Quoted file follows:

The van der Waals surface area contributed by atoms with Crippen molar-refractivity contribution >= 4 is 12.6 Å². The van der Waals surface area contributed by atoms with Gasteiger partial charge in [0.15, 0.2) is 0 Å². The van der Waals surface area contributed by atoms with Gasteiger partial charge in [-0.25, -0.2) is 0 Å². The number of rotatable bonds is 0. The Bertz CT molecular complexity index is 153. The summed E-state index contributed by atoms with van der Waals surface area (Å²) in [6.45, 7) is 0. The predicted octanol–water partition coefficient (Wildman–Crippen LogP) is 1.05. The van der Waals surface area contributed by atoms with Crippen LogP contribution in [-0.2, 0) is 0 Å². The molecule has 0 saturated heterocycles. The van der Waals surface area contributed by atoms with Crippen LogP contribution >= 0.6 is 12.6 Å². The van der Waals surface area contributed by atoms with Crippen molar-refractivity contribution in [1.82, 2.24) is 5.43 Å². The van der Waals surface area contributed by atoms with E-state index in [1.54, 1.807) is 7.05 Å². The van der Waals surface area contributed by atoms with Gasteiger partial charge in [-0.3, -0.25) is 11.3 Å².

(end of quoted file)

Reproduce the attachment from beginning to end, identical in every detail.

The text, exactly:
The van der Waals surface area contributed by atoms with Crippen molar-refractivity contribution >= 4 is 12.6 Å². The van der Waals surface area contributed by atoms with Gasteiger partial charge in [0.15, 0.2) is 0 Å². The van der Waals surface area contributed by atoms with Gasteiger partial charge in [-0.25, -0.2) is 0 Å². The number of rotatable bonds is 0. The Bertz CT molecular complexity index is 153. The summed E-state index contributed by atoms with van der Waals surface area (Å²) in [6.45, 7) is 0. The predicted octanol–water partition coefficient (Wildman–Crippen LogP) is 1.05. The van der Waals surface area contributed by atoms with Crippen LogP contribution in [-0.2, 0) is 0 Å². The molecule has 0 saturated heterocycles. The van der Waals surface area contributed by atoms with Crippen LogP contribution >= 0.6 is 12.6 Å². The van der Waals surface area contributed by atoms with Crippen molar-refractivity contribution in [1.82, 2.24) is 5.43 Å². The van der Waals surface area contributed by atoms with E-state index in [1.54, 1.807) is 7.05 Å². The van der Waals surface area contributed by atoms with Gasteiger partial charge in [-0.3, -0.25) is 11.3 Å².